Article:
Thomas Buddle was born at Durham, England, probably on 24 December 1812, the son of Matthew Buddle, a cordwainer, from a prominent Anglican family, and his wife, Mary Anderson. At the age of 17 Thomas joined the Wesleyan Methodist Church, becoming a lay preacher. In 1835 he was accepted as a probationer, and was ordained by the Wesleyan Methodist Conference at Liverpool in 1839. On 16 August 1839 he married Sarah Dixon at Barnard Castle, Durham; they were to have 10 children. Buddle accepted a call to serve in New Zealand from the general committee of the Wesleyan-Methodist Missionary Society, and he and Sarah departed Bristol in the society's ship, Triton, in September 1839, arriving at Hokianga in May 1840.
Buddle was first stationed at Whāingaroa (Raglan Harbour), but a few months later was dispatched to Porirua; his vessel was wrecked at Kāwhia, and Buddle returned to Whāingaroa. In December 1840 he was appointed to Waipā (West). Initially he established himself at Honipaka, but when Pōtatau Te Wherowhero objected that the site was a sacred place, he shifted instead to Te Kōpua in May 1841. Between 1841 and 1844 he baptised many leading Māori, and opened schools between the upper Mōkau River and Lake Taupō. In May 1844, in company with John Morgan, John Whiteley and James Wallis, Buddle accompanied local Māori to the great Waikato feast at Remuera.
Buddle's organisational ability led, in 1844, to his appointment as head of the Wesleyan Native Institution in Auckland, a college devoted to training Māori teachers. For the next 21 years he ministered to Māori and Pākehā congregations in Auckland. He also served as one of the Wesleyan representatives on the Māori Bible Revision Committee.
Increasingly drawn into church administration, Buddle attended the church's seventh Australasian conference in Sydney in 1861, and was appointed its secretary. He was president of the ninth conference, held at Hobart in 1863. He served on a series of circuits – Manukau (1854–60), Auckland (1861–65), Christchurch (1866–69), Wellington (1870–72) and Nelson (1873–75) – and was successively chairman of the Auckland, Wellington and Christchurch districts. When the Wesleyan Methodist Church in New Zealand gained its independent conference in 1874, Buddle served as its first president. From 1875 to 1881 he served as founding principal of Three Kings Theological and Training Institution (later Wesley College).
In the early 1860s Buddle's knowledge of the Māori increasingly drew him into political affairs. He edited Māori-language newspaper Te Haeata, which was published from 1859 to 1862. The newspaper was religious, but also contained some political content. In May 1860 Thomas Buddle, Donald McLean, John Williamson, Bishop G. A. Selwyn and other missionaries attended a large King movement meeting at Ngāruawāhia. Buddle's attitude to the movement was expressed in his pamphlet of that year, The Māori King movement in New Zealand. He regarded it as an attempt to repudiate the sovereignty of the Crown, and claimed that Māori possession of large tracts of uncultivated land retarded their progress towards civilisation, fostered covetousness and indolence, and led to intertribal squabbling and wars; he added, somewhat incongruously, that the Treaty of Waitangi should nevertheless be kept in good faith.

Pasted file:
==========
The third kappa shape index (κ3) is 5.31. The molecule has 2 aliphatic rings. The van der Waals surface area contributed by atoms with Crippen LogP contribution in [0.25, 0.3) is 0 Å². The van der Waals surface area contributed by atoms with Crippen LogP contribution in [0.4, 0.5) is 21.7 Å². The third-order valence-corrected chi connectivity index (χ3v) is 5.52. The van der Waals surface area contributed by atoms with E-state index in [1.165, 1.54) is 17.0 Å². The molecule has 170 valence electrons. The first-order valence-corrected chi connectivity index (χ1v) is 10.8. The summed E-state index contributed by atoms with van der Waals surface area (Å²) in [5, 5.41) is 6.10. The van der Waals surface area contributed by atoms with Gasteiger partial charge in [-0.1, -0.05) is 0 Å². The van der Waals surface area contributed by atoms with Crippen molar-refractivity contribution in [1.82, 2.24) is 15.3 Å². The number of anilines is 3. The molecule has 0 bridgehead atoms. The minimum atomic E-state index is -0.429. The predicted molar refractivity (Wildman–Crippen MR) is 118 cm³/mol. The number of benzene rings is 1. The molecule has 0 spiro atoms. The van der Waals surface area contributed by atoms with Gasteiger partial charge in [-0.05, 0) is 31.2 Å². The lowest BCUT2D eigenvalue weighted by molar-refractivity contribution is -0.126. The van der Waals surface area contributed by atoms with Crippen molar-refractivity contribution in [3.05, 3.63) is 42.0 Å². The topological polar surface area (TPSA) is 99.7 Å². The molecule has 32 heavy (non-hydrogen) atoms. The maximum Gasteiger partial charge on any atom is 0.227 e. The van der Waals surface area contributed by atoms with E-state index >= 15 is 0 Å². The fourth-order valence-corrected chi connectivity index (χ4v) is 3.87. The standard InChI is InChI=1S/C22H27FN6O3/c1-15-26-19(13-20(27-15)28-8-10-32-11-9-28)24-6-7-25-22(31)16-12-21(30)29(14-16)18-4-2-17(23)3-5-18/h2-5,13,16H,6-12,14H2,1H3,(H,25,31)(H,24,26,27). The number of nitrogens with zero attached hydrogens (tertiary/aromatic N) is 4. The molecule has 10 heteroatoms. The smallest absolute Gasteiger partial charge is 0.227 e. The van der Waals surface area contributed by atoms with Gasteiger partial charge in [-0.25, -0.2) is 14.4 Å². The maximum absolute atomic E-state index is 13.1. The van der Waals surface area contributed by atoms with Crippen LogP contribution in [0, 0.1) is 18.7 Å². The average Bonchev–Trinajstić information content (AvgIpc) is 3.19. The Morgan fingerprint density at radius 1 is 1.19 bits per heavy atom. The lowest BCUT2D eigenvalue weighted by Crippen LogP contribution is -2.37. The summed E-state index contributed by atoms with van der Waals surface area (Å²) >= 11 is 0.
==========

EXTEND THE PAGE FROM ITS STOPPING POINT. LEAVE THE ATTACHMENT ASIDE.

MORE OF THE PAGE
In spite of his opposition to the King movement, Buddle did not advocate war, partly because he thought the movement's lack of unity contained within it the seeds of its own destruction. Nevertheless the Wesleyan church, fearing that war would be a setback to the progress they had made in Waikato, sent Thomas Buddle, James Wallis and Alexander Reid on a mission to detach the Waikato tribes from the King movement. The mission failed, as they found Ngāti Maniapoto determined to go to war if provoked. Buddle had also underestimated the determination of the colonists to see Waikato opened up for settlement. He restrained the more aggressive supporters of a military solution among the missionaries, such as John Hobbs, Samuel Ironside and John Warren, although he himself conveyed intelligence to Governor George Grey. By 1864 the Māori saw the Wesleyans as having supported the war, and the growth of the church in Waikato accordingly received a check.
Buddle's knowledge of Māori language, customs and culture resulted in his delivering in 1851 two lectures on 'The aborigines of New Zealand'; and in 1873 two lectures on 'Christianity and colonisation among the Māori', in which he invoked biblical texts and divine providence in support of European colonisation of New Zealand. Grey drew on his knowledge when compiling his Polynesian mythology.
Buddle was a member of the senate of the University of New Zealand from 1874 to 1880, and a member of the council of Auckland University College. He died in Auckland on 26 June 1883, having helped lay the foundations for an expanding and vigorous colonial Methodism.